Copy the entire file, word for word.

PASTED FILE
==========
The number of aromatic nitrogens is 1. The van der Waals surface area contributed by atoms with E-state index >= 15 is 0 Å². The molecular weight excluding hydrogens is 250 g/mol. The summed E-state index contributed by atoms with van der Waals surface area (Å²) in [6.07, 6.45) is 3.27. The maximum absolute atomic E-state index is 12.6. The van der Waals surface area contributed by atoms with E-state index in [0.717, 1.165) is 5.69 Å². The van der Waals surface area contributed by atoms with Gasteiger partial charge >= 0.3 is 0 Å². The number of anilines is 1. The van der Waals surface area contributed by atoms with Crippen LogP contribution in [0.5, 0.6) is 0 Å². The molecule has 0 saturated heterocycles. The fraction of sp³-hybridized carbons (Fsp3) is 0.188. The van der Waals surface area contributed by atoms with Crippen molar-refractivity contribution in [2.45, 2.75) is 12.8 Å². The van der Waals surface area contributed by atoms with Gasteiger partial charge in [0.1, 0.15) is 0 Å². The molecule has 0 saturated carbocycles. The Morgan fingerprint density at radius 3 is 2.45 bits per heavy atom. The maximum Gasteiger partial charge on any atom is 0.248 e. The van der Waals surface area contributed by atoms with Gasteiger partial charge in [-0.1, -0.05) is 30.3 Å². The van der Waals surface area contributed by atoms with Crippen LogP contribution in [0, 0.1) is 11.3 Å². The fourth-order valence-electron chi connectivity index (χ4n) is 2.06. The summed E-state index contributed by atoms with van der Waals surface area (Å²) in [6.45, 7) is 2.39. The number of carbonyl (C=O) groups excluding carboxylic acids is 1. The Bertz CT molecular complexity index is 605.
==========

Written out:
The number of aromatic nitrogens is 1. The van der Waals surface area contributed by atoms with E-state index >= 15 is 0 Å². The molecular weight excluding hydrogens is 250 g/mol. The summed E-state index contributed by atoms with van der Waals surface area (Å²) in [6.07, 6.45) is 3.27. The maximum absolute atomic E-state index is 12.6. The van der Waals surface area contributed by atoms with E-state index in [0.717, 1.165) is 5.69 Å². The van der Waals surface area contributed by atoms with Gasteiger partial charge >= 0.3 is 0 Å². The number of anilines is 1. The van der Waals surface area contributed by atoms with Crippen LogP contribution in [0.5, 0.6) is 0 Å². The molecule has 0 saturated heterocycles. The fraction of sp³-hybridized carbons (Fsp3) is 0.188. The van der Waals surface area contributed by atoms with Crippen molar-refractivity contribution in [2.45, 2.75) is 12.8 Å². The van der Waals surface area contributed by atoms with Gasteiger partial charge in [0.1, 0.15) is 0 Å². The molecule has 0 saturated carbocycles. The Morgan fingerprint density at radius 3 is 2.45 bits per heavy atom. The maximum Gasteiger partial charge on any atom is 0.248 e. The van der Waals surface area contributed by atoms with Gasteiger partial charge in [-0.1, -0.05) is 30.3 Å². The van der Waals surface area contributed by atoms with Crippen LogP contribution in [0, 0.1) is 11.3 Å². The fourth-order valence-electron chi connectivity index (χ4n) is 2.06. The summed E-state index contributed by atoms with van der Waals surface area (Å²) in [6.45, 7) is 2.39. The number of carbonyl (C=O) groups excluding carboxylic acids is 1. The Bertz CT molecular complexity index is 605.